Your Body and Your Car;This Acupuncturist Thinks They're Not All that Different!
Last week I started comparing the way our body reacts to imbalances of yin and yang, to how cars react in a similar manner.
I promised that this week I would drive this point home (no pun intended!!!) :-) even more, to help you understand how the same energetics that happen in our body, play out similarly in the world around us.
Often, acupuncture patients don’t understand why they’re having symptoms, but when I can make analogies to things that they do understand and see around them every day, then suddenly it all becomes clear.
Since it’s summer, and heat issues can start creating problems, the biggest point I want to make is about yin deficiency and the heat it creates, and how that can give either symptoms rising to the head (headaches, dizziness, ringing in the ears, flushed face), or more insidious issues like high blood pressure or insomnia, which are also about energy rising.
So… the moment all you guys have been waiting for…car talk! :-)
What happens when a car loses its water (yin)
Long before I was an acupuncturist, when I was a kid one summer, my sister and I drove cross country from California to Ohio with our dad, to visit grandma. We were in an old Chevy van, and half way through the trip its radiator got a leak. Every time we had to go over a mountain pass, inevitably the same thing would occur…the temperature gauge would max out, smoke would start rising from the hood, and we would have to stop and put water in the radiator.
I learned very well from watching this occur over and over again, that you cannot just open a hot radiator and pour cold water in…yet sometimes when my dad would get impatient, he would try to open it with a towel sooner than he should, and molten water would spew out, exploding everywhere. Then, when he’d pour the new water in, it would bubble up and gurgle out, still exploding, and lots of the water would just get wasted.
What happens when our body loses its Yin
Since I’ve been practicing acupuncture, I see that the same thing really happens in our bodies. Remember last week I said that yin is all the feminine qualities in our body: coolness, passivity, groundedness, and moisture.
If you think of the water or radiator fluid in our car as the yin in our system, we need abundant yin to balance out our body’s heat and cool us down. If we don’t have enough, then just like the car engine, we overheat. When heat happens, because heat rises, things start to rise upwards, just like the exploding water in the radiator when it was too hot.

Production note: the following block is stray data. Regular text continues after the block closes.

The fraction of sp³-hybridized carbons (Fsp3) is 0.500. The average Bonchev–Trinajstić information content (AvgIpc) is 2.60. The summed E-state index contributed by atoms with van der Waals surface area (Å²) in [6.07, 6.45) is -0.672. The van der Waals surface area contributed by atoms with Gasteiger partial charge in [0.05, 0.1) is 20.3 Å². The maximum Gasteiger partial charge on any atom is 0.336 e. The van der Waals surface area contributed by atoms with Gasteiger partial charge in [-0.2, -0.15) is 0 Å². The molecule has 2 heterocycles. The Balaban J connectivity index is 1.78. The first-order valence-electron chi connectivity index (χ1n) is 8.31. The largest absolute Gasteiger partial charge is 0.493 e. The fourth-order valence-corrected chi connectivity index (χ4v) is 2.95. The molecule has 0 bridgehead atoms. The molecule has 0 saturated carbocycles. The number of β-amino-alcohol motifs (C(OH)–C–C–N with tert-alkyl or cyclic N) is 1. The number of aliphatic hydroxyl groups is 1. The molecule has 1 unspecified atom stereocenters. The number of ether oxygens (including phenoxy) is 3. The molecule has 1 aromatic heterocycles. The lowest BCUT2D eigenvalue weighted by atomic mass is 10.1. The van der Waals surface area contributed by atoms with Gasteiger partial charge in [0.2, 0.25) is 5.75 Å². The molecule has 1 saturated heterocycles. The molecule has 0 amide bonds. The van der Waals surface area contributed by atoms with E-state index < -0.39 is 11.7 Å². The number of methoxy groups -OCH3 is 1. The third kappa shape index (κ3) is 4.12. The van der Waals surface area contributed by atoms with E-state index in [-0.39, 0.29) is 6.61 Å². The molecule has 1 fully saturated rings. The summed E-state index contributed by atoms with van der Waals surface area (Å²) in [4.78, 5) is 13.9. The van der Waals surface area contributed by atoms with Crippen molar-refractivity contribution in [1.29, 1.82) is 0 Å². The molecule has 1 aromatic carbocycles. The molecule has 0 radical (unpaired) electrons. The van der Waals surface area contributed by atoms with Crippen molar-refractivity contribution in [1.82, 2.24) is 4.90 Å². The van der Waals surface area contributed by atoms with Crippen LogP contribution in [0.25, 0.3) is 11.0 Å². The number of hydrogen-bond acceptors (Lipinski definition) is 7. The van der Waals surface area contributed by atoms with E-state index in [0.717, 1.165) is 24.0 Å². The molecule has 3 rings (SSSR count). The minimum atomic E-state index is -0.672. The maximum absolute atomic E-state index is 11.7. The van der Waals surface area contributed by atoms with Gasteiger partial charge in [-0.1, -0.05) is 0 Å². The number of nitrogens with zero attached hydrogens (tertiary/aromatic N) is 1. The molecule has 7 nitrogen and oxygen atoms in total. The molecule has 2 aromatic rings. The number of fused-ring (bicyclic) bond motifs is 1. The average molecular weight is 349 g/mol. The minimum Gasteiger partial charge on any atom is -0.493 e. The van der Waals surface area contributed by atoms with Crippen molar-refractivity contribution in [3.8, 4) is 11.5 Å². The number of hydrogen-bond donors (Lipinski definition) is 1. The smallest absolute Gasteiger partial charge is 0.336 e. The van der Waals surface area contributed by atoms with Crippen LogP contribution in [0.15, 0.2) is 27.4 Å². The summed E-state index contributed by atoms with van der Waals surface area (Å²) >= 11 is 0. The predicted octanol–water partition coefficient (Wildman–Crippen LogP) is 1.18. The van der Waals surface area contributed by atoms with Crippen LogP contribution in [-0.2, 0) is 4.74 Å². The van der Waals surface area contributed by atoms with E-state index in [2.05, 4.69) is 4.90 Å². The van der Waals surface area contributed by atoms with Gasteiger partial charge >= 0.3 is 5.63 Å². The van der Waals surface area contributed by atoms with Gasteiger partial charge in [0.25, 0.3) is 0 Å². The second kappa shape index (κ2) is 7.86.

In the body, when this happens, we can start sweating profusely as our moisture is driven to the surface of our body, but then we lose a lot of our moisture and yin in the process…the very yin that we need in the first place to keep us cooled down. And so it becomes a cycle-we get even more hot, our energy and fluids rise up, we lose yin, which makes us more hot, and the cycle continues.
Because yin is a downward energy (think of water…unless fueled by heat, it always will flow to the lowest point), is serves as a grounding force in our body, to counterbalance our yang energy which always wants to move upwards. When yin and yang are in balance, we have enough of each that we not only have enough rising energy in the day to fuel our activities, but we have enough yin at night to calm down and go to sleep. When we lack yin then, we don’t have that anchor to restrain our yang, and it rises out of check.
This becomes the source of all those pesky yin deficiency symptoms, which in addition to the ones I’ve already mentioned, include the hot flashes and night sweats that accompany menopause. I see this everyday in the acupuncture clinic, whether it’s a menopausal (yin deficient) woman, or anyone who has burned out their yin through too much work and/or stress, usually combined with a nutrient-poor diet that depletes their yin even more.
I hope this helps illustrate how many seemingly separate symptoms can all be linked to the same underlying imbalance. And also how, by simply filling up our proverbial radiators and fixing their leaks (qi and yin deficiency) through acupuncture and Chinese herbs, this can help alleviate all these symptoms.
If you think you might have some of this dynamic going on in your body, you can schedule an appointment and we’ll see about giving you a tune up! :-)